Stay Informed
e-newsletter Icon

Join our Mailing Lists to stay in the loop

The latest news and council updates delivered to your inbox. Sign up for our e-newsletters.

Facebook Icon
Twitter Icon


Download our Pingstreet App   Construction-Map   Public Notices

Morningstar Mill

Morningstar Mill

Morningstar Mill is a picturesque heritage site located at Decew Falls. The site backs onto the Bruce Trail, and is a popular picnic and photo location for residents and visitors. 

Planning a get-together or searching for a location for wedding photos? Rental permits are available for this park for those purposes.

Please visit the Morningstar Mill website for additional information.

Hours and Admission

Victoria Day until mid-October
Tuesdays and Thursdays: 9 a.m. - 1 p.m.
Weekends: 10 a.m. - 3 p.m., by chance or appointment

Free admission, but donations are welcome

2016 Milling Dates

May 28, June 25, July 23, August 27, September 24, October 15

We will begin milling around 11 am.  Please note that being able to mill is dependent on having an adequate water flow,  please check our  facebook page for confirmation and more details.

Morningstar Mill

 Morningstar Mill is a rural industrial heritage site owned by the City of St. Catharines and operated in partnership with the Friends of Morningstar Mill.  It features a working grist mill rebuilt in 1872, and the home of the Morningstar family restored up to 1933.  

Morningstar Mill is one of the few mills in Ontario that houses all its original equipment, and operates its millstones using the original water source. The mill provides a rare glimpse back in time to when moving water was still used to mechanically grind grain into flour.

A Brief History of the Site

Wilson Morningstar operated Mountain Mills from 1883 to 1933.  He ground wheat into flour and chopped oats, corn, rye and barley into animal feed.  In November 1892, a fire destroyed the interior of the grist mill. This gave Wilson the opportunity to update his milling operation with the latest equipment - a two-break three-reduction Greey Roller Mill system which produced white flour.  At the time, roller ground white flour had become very popular for baking because it was whiter and finer than flour made with traditional millstones.

Wilson also purchased a grain cleaner, a corn cob sheller, an oat roller and an attrition mill for grinding grain into animal feed.  About 1911, when a doctor told Wilson that whole grain flour was healthier than white flour, Wilson installed a pair of traditional millstones which produced stone ground whole wheat flour.

Stories of Wilson Morningstar and the sights and sounds of mill life have been preserved through early photographs, handwritten logbooks and letters, and the fond recollections of Wilson's grandchildren. Wilson's granddaughter, Lorna, recounts...'On the 3.6 acres of the property, there was more activity than just that at the saw mill and grist mill... across the stream where the saw mill stood was an orchard of apples, cherries, pears and peaches, and a large vegetable garden'. The Morningstars also had a carpentry shop, blacksmith shop and a 'barn, where a team of horses, a cow, chickens and pigs were kept.'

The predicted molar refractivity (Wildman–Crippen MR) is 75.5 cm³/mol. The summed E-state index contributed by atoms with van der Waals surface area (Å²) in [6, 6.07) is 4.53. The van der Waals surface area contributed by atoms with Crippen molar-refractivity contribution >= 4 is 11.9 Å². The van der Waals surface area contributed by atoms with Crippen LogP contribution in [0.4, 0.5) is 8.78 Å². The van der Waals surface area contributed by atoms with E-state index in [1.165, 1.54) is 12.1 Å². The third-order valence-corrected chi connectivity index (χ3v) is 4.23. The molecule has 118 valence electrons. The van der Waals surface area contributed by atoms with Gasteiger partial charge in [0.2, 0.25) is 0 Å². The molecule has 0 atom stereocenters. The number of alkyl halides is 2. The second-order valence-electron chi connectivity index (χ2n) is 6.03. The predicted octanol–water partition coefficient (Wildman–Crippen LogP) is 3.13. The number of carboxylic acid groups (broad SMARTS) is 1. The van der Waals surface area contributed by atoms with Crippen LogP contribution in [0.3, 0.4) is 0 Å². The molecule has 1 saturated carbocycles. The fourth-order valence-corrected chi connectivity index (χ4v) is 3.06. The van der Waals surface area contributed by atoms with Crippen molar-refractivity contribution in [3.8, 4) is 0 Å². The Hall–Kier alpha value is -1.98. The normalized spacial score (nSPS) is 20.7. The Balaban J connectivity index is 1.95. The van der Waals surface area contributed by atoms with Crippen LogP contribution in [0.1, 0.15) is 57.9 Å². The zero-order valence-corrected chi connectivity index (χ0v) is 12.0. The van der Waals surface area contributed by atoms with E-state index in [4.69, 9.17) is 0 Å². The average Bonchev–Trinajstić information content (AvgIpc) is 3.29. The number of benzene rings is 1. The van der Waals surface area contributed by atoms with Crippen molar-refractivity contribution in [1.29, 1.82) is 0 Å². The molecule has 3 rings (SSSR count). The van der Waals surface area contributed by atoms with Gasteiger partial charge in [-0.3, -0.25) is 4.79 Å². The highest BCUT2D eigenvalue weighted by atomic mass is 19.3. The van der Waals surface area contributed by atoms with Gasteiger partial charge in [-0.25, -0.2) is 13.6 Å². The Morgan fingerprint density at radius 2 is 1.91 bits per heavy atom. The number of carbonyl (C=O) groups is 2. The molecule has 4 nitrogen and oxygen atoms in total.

The Morningstar's home was built about 1895 by two carpenters from Thorold with lumber that Wilson had sawn in his sawmill. The house features scalloped clapboard siding, and ball and spindle gingerbread. When the house was first built, it was heated with wood in the spring and fall, and coal in the winter. Drinking water was retrieved from a well, and water for cleaning and washing was collected in a cistern. Wilson also produced his own electricity for lighting the mill and house from about 1904 - 1914. The interior of the house has been restored to 1932 and showcases many pieces of furniture that were owned by the Morningstar family.

By 1930, Wilson had gradually shut down his flour milling business. After Wilson died in 1933, Wilson's family continued to produce animal feed for local farmers on the occasional weekend for a few years until the turbine seized.

Wilson Morningstar and his wife, Emma, occupied the house throughout their lifetimes. When Wilson died, Wilson's oldest daughter and her family moved back into the house, and her children (Wilson's grandchildren) lived in the house until 1991. Wilson's granddaughter bequeathed the contents of the mill and house to the City of St. Catharines in 1994.

A milestone was reached in November 1996 when a volunteer group called the Friends of Morningstar Mill produced stone-ground flour using the restored water-powered turbine and Wilson's grinding stones. After 60 years of silence, Wilson's mill rumbled and the smell of flour filled the air.

Today, Morningstar Mill is one of the few mills in Ontario that houses all its original equipment, and operates its millstones using its original water source. The operation of the mill and the conservation of the buildings and property are made possible by the City of St. Catharines and the ongoing efforts and support of the Friends of Morningstar Mill and the community. 

Friends of Morningstar Mill

The Friends of Morningstar Mill  (Friends) is an ad hoc volunteer group dedicated to preserving Morningstar Mill and interpreting its rich history. The Friends have been restoring the mill, its associated buildings and property since 1992. Over the years, the Friends have reconstructed the turbine (which originally powered the mill), rebuilt the turbine shed and constructed a saw mill. The Friends have hosted various events, like Steam and Gas shows, and have provided thousands of tours of the mill and the miller's house to the public. New volunteers are welcome.  Please contact for more information.


Copyright © 2014 The Corporation of the City of St. Catharines